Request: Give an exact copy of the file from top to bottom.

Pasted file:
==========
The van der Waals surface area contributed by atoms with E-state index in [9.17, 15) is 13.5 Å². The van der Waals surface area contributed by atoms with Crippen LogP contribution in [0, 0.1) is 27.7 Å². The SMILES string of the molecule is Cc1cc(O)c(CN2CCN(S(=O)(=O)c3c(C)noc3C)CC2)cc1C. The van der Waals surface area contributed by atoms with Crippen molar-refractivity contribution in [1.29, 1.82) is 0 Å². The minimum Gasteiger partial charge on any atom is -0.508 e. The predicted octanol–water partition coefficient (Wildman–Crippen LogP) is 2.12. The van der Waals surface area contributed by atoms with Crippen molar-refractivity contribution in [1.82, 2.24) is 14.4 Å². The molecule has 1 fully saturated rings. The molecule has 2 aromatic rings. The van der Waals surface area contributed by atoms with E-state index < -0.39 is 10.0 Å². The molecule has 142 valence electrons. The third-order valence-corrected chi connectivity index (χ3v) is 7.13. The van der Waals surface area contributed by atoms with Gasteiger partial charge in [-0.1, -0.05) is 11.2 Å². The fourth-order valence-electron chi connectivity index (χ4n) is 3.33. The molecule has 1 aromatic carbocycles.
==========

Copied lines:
The van der Waals surface area contributed by atoms with E-state index in [9.17, 15) is 13.5 Å². The van der Waals surface area contributed by atoms with Crippen LogP contribution in [0, 0.1) is 27.7 Å². The SMILES string of the molecule is Cc1cc(O)c(CN2CCN(S(=O)(=O)c3c(C)noc3C)CC2)cc1C. The van der Waals surface area contributed by atoms with Crippen molar-refractivity contribution in [1.29, 1.82) is 0 Å². The minimum Gasteiger partial charge on any atom is -0.508 e. The predicted octanol–water partition coefficient (Wildman–Crippen LogP) is 2.12. The van der Waals surface area contributed by atoms with Crippen molar-refractivity contribution in [1.82, 2.24) is 14.4 Å². The molecule has 1 fully saturated rings. The molecule has 2 aromatic rings. The van der Waals surface area contributed by atoms with E-state index < -0.39 is 10.0 Å². The molecule has 142 valence electrons. The third-order valence-corrected chi connectivity index (χ3v) is 7.13. The van der Waals surface area contributed by atoms with Gasteiger partial charge in [-0.1, -0.05) is 11.2 Å². The fourth-order valence-electron chi connectivity index (χ4n) is 3.33. The molecule has 1 aromatic carbocycles.